Treating Cancer that Has Spread to the Brain Locally with Neurosurgical Resection and Chemotherapeutic Wafers Can Improve Cognitive Function


September 26, 2013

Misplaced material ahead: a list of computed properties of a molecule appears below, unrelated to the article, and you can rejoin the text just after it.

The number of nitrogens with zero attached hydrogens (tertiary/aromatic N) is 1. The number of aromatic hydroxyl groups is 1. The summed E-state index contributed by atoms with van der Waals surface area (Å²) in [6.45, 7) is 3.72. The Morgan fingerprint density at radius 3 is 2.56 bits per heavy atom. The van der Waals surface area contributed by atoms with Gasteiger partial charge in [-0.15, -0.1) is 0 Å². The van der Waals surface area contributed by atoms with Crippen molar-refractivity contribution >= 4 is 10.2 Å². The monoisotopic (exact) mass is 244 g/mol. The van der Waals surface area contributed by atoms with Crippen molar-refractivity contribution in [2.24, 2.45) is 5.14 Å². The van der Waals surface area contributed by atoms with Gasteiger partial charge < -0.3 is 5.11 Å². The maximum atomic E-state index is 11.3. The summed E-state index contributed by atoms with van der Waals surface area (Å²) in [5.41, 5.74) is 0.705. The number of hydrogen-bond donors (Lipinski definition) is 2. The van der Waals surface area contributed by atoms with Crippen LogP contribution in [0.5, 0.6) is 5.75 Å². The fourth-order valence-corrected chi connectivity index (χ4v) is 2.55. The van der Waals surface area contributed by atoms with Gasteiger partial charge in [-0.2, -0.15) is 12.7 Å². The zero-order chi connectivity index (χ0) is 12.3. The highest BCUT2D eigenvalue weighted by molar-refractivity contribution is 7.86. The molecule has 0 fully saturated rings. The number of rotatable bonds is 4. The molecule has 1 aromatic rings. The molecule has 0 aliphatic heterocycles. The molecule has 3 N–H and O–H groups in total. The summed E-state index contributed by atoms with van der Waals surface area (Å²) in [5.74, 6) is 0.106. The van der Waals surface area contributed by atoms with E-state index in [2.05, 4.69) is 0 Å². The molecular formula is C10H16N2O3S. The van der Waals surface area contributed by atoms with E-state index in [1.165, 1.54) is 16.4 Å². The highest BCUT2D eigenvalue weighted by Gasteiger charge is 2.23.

A new approach to treating cancer that has spread to the brain is able to preserve and, in some cases, improve cognitive function in patients, while achieving local control of tumor progression. A study led by researchers with the Perelman School of Medicine at the University of Pennsylvania found that 98 percent of patients who deferred whole brain radiation therapy and had chemotherapeutic wafers placed around the areas where metastatic tumors in the brain had been surgically removed showed preserved cognitive function in one or more of three domains; 65 percent showed preservation in all areas tested: memory, executive function, and fine motor skills. The study, published online in Cancer, demonstrated improvements in cognitive function, particularly in executive function and memory, which were observed in more than 40 percent of patients. In the fine motor movement category, 50 percent of patients showed improvements.

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